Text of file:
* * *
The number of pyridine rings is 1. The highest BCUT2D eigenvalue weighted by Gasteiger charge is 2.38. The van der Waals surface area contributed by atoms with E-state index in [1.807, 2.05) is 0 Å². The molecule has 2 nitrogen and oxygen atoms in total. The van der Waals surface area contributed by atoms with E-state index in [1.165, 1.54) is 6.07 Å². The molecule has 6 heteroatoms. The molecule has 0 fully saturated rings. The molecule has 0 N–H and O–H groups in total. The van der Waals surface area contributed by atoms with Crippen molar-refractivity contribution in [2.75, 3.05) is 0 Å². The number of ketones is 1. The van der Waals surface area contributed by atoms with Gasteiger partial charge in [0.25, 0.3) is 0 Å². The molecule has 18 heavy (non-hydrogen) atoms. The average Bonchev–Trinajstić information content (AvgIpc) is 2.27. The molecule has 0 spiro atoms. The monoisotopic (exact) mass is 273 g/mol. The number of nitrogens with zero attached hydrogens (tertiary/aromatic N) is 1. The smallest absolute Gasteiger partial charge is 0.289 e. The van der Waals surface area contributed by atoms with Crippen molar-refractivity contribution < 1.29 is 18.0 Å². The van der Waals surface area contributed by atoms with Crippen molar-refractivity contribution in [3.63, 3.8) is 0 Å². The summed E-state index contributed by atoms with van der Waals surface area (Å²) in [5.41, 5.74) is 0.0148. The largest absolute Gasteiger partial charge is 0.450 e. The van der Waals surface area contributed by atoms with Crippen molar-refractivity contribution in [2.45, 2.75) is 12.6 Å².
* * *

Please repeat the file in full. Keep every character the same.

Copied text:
The number of pyridine rings is 1. The highest BCUT2D eigenvalue weighted by Gasteiger charge is 2.38. The van der Waals surface area contributed by atoms with E-state index in [1.807, 2.05) is 0 Å². The molecule has 2 nitrogen and oxygen atoms in total. The van der Waals surface area contributed by atoms with E-state index in [1.165, 1.54) is 6.07 Å². The molecule has 6 heteroatoms. The molecule has 0 fully saturated rings. The molecule has 0 N–H and O–H groups in total. The van der Waals surface area contributed by atoms with Crippen molar-refractivity contribution in [2.75, 3.05) is 0 Å². The number of ketones is 1. The van der Waals surface area contributed by atoms with Gasteiger partial charge in [0.25, 0.3) is 0 Å². The molecule has 18 heavy (non-hydrogen) atoms. The average Bonchev–Trinajstić information content (AvgIpc) is 2.27. The molecule has 0 spiro atoms. The monoisotopic (exact) mass is 273 g/mol. The number of nitrogens with zero attached hydrogens (tertiary/aromatic N) is 1. The smallest absolute Gasteiger partial charge is 0.289 e. The van der Waals surface area contributed by atoms with Crippen molar-refractivity contribution < 1.29 is 18.0 Å². The van der Waals surface area contributed by atoms with Crippen molar-refractivity contribution in [3.63, 3.8) is 0 Å². The summed E-state index contributed by atoms with van der Waals surface area (Å²) in [5.41, 5.74) is 0.0148. The largest absolute Gasteiger partial charge is 0.450 e. The van der Waals surface area contributed by atoms with Crippen molar-refractivity contribution in [2.45, 2.75) is 12.6 Å².